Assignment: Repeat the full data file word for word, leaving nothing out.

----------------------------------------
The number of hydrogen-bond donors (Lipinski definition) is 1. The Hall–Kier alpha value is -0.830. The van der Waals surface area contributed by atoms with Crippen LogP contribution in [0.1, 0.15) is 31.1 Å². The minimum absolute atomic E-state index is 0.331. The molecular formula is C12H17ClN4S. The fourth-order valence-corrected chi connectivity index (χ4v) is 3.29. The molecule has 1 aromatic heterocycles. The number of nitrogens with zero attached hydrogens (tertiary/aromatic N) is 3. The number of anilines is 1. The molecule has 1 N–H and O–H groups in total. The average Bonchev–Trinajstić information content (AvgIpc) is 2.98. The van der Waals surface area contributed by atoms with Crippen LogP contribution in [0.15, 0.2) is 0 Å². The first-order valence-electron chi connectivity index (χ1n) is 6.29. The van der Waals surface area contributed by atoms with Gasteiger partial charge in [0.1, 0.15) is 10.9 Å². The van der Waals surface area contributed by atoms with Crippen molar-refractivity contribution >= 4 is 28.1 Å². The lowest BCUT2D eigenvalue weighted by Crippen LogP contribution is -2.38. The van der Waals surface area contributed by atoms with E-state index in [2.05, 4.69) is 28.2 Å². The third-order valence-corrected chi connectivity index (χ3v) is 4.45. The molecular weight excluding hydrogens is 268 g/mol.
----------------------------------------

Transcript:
The number of hydrogen-bond donors (Lipinski definition) is 1. The Hall–Kier alpha value is -0.830. The van der Waals surface area contributed by atoms with Crippen LogP contribution in [0.1, 0.15) is 31.1 Å². The minimum absolute atomic E-state index is 0.331. The molecular formula is C12H17ClN4S. The fourth-order valence-corrected chi connectivity index (χ4v) is 3.29. The molecule has 1 aromatic heterocycles. The number of nitrogens with zero attached hydrogens (tertiary/aromatic N) is 3. The number of anilines is 1. The molecule has 1 N–H and O–H groups in total. The average Bonchev–Trinajstić information content (AvgIpc) is 2.98. The van der Waals surface area contributed by atoms with Crippen LogP contribution in [0.15, 0.2) is 0 Å². The first-order valence-electron chi connectivity index (χ1n) is 6.29. The van der Waals surface area contributed by atoms with Gasteiger partial charge in [0.1, 0.15) is 10.9 Å². The van der Waals surface area contributed by atoms with Crippen molar-refractivity contribution >= 4 is 28.1 Å². The lowest BCUT2D eigenvalue weighted by Crippen LogP contribution is -2.38. The van der Waals surface area contributed by atoms with E-state index in [2.05, 4.69) is 28.2 Å². The third-order valence-corrected chi connectivity index (χ3v) is 4.45. The molecular weight excluding hydrogens is 268 g/mol.